Thanksgiving, 2020

 It's different, this year. But despite the changed situation, we can still find things for which we are thankful. When I looked out this morning, I saw the American flag flying, as it always has, from the stanchion attached to the front of our house. There may come a time when we can no longer fly our flag, but until that day, Old Glory will be displayed, symbol of the freedom we enjoy.

Our Thanksgiving Day meal will be a bit different, but we'll still eat it in gratitude--gratitude for our family (near and far), gratitude for enough and more when there's so much want around us, gratitude for the freedoms we take for granted. The political climate, the changes necessary because of the "plague" that surrounds us, the situation in general--all these things affect us, but we can still find things for which to be grateful. I hope the same applies to you all.

See you next week.

BTW--the Kindle edition of my novella, Silent Night, Deadly Night, is priced at 99 cents for the next month. Happy holidays. 

Friday, November 20, 2020

Writing: Memoirs

I was asked recently for some suggestions and help in writing a memoir. Since this is a type of writing I don't ordinarily do, I honestly haven't thought much about it. But, since the request came from one of my relatives, I didn't just blow it off. Instead, I researched the subject a bit, and thought I'd share the information with you.

It's amazing how much "research" we can do by just entering "writing a memoir" in the search engine of our computer. I did, and the first page was filled with suggestions (plus not a few "pay me and I'll publish it" sites). Putting those sites aside, here are my suggestions.

1. Decide the purpose of the memoir. A "memoir" differs from an autobiography in that it simply focuses on one theme or event of a life. So, what's your theme? What's the central truth you want to convey? Settle this in your mind before you start typing.

2. Is this written for publication, or just to get the words down on paper, perhaps for yourself or for your family? There's nothing wrong with the latter. I've often said that if only one person reads what you write, be it a novel or a non-fiction book, perhaps you're the only one who needs it. If the audience is wider than that small circle of yourself and perhaps your family, keep this in mind as you write.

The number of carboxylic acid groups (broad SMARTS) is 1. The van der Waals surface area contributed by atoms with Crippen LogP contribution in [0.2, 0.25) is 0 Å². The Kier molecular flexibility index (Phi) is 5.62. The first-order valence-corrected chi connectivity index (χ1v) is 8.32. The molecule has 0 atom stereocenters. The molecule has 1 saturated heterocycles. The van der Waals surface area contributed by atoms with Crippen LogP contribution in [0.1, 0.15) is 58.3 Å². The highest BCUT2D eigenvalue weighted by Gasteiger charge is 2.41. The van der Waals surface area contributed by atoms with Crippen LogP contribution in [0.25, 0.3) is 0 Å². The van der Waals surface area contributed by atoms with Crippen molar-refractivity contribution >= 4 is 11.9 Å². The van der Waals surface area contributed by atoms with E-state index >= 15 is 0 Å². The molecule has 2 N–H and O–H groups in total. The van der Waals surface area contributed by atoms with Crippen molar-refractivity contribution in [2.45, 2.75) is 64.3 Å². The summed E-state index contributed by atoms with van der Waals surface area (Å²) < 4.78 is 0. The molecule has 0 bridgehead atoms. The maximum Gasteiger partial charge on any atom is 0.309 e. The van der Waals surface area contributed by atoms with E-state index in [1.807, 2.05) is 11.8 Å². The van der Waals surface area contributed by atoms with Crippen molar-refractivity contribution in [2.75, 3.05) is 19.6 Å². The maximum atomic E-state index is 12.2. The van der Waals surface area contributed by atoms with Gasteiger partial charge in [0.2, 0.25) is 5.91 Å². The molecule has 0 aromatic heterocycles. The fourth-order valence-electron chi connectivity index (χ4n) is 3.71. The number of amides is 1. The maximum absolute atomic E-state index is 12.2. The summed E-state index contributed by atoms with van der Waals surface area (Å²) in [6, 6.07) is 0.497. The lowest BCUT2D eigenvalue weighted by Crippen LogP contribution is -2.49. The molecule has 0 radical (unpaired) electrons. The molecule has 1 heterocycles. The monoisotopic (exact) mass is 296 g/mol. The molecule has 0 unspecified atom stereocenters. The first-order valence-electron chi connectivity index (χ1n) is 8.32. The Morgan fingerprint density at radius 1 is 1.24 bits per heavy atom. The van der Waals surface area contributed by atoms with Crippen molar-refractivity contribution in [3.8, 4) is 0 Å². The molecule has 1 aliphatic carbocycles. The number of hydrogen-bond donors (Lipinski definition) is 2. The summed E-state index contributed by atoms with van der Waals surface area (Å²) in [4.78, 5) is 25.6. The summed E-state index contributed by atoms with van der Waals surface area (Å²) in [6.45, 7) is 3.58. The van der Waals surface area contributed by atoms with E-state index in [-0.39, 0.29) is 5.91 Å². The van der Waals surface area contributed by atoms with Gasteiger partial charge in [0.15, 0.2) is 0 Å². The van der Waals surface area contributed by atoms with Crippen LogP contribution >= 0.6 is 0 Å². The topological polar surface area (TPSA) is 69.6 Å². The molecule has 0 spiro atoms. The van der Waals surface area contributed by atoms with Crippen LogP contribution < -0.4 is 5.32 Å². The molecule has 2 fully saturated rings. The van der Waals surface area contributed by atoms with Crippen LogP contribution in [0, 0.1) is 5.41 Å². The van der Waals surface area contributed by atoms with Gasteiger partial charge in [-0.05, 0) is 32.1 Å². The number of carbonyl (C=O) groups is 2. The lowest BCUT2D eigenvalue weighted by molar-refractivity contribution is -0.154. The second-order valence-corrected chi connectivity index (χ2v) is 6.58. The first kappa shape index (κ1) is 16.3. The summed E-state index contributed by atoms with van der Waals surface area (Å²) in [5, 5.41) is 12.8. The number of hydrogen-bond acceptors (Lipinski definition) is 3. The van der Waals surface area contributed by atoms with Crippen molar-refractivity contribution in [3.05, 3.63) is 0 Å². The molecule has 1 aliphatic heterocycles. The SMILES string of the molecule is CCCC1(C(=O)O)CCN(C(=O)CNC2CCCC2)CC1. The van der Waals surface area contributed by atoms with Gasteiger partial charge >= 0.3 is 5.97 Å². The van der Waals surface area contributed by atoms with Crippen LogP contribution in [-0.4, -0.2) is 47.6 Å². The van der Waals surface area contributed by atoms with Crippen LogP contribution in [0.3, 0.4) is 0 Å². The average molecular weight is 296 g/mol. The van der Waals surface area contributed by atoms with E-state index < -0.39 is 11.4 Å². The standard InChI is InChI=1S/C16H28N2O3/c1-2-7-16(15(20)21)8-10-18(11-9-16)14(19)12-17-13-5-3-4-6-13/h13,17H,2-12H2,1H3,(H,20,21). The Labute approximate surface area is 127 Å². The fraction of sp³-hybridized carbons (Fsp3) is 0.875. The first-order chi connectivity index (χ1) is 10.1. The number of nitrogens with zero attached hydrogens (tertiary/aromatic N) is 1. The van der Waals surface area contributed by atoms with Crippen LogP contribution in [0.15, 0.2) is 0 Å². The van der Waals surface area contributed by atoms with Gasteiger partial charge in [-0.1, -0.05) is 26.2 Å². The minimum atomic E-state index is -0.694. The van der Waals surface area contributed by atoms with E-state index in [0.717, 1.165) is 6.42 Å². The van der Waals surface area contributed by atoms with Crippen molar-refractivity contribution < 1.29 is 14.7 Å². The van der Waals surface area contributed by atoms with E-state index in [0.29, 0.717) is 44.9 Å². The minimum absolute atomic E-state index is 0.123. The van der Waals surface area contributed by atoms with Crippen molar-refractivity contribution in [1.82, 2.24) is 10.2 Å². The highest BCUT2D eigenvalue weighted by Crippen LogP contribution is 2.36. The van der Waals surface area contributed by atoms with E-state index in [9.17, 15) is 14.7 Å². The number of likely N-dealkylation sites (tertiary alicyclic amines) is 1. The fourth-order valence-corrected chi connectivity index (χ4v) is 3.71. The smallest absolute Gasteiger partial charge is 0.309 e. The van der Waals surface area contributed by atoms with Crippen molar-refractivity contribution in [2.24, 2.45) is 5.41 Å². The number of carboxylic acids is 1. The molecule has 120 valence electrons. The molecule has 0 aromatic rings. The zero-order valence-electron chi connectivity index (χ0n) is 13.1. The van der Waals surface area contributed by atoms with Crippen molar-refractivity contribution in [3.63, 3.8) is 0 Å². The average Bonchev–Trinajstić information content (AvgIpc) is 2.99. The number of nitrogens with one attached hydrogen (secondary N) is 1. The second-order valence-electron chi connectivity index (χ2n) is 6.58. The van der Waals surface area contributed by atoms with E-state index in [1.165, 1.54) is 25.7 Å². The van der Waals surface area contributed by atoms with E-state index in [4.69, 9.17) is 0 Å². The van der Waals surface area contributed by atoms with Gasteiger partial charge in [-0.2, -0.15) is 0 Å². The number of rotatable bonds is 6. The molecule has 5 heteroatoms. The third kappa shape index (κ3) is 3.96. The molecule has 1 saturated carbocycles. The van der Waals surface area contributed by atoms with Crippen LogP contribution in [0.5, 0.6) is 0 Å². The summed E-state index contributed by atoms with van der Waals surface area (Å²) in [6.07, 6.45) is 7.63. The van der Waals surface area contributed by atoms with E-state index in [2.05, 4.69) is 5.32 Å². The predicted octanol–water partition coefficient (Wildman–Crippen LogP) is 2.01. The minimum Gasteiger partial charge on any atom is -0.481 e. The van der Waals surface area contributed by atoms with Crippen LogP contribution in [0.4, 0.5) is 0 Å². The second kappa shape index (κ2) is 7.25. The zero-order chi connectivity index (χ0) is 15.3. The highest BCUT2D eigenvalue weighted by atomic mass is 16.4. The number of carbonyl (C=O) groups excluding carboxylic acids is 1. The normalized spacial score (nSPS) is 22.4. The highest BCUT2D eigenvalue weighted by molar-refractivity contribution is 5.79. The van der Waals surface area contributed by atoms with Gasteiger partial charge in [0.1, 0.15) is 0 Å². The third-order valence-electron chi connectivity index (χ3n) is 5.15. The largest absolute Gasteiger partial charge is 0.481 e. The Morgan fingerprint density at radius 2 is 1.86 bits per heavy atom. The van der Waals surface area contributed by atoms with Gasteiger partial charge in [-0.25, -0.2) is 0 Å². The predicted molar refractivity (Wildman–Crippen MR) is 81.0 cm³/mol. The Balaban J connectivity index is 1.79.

3. Start with something that will pique the reader's interest. For goodness sakes, don't just tell it chronologically. Start with something that will get your reader interested. Then add scenes, both long and short, that illustrate your point. Diagram your life--or the parts you want to emphasize--and choose what will be the opening scene, what will continue the reader's interest, and what will be the concluding scene and truth you want to convey.

4. Be prepared to start over, again and again. It's not easy to write something knowing it will be read by others, and you'll be tempted to shine it up a bit and make yourself look better than you are. But folks aren't going to read the perfect story...they may start it, but tell them about yourself, warts and all.

I haven't said anything about finding a publisher or getting involved with the writing world. That comes later. It's enough to start. If you finish, then you can get into that part of it.


Tuesday, November 17, 2020

Just Thinking

 Random thoughts--don't make more of them than that.

I'm glad I left the practice of medicine when I did. There was a time when a physician cared for the whole patient, even when our complaint was outside his/her field. When those situations occurred, we got the word that such-and-such a doctor would be best for us to consult. And out increased knowledge is great (Yes, I keep up, even though I'm retired), but there are too many times when I've run across things I know the physician is doing because "the regs require it."

None of us knows what's ahead. The President has every right to contest the election--and the circumstances are suspicious (although the network crawl still refers to them as "unsubstantiated" even as the person being interviewed substantiates them). We don't know what's ahead, and that's tough. Whatever happens, I have to trust that I'll get through it, the same as I have for so many years. 

I'm still working on my next novel, but mainly in my head. I'll probably sit down and finish writing it one day, but then again, I never thought I'd have one published, much less a bunch of them. Right now, though, I'm going to take it one day at a time.

It seems that a number of my friends and colleagues are voting for free speech without censorship by going to new apps such as Parler. I have a presence on Parler and MeWe, but honestly, it's taken me a long time to get used to Facebook and Twitter--don't know about the newer ones. What do you think?

Tuesday, November 10, 2020

Veterans' Day, 2020

 Tomorrow is Veterans' Day. It had its beginning as Armistice Day or Remembrance Day, commemorating the armistice that was signed to end the first world war--at the eleventh hour of the eleventh day of the eleventh month of the year.

Veterans Day celebrates the service of all U.S. military veterans, and should not be confused with Memorial Day, which honors those who died while in military service. I'm proud to have served, and always feel a special thrill when someone recognizes that I'm a veteran and thanks me for my service--even though it was quite a while ago.

We'll fly our flag today, as we do every day--even amidst the election day confusion. Because brave men and women fought for our right to do so. When you see a veteran today, thank him or her for their service. It will bring a smile to your face and theirs.

Friday, November 06, 2020

Where Do We Go From Here?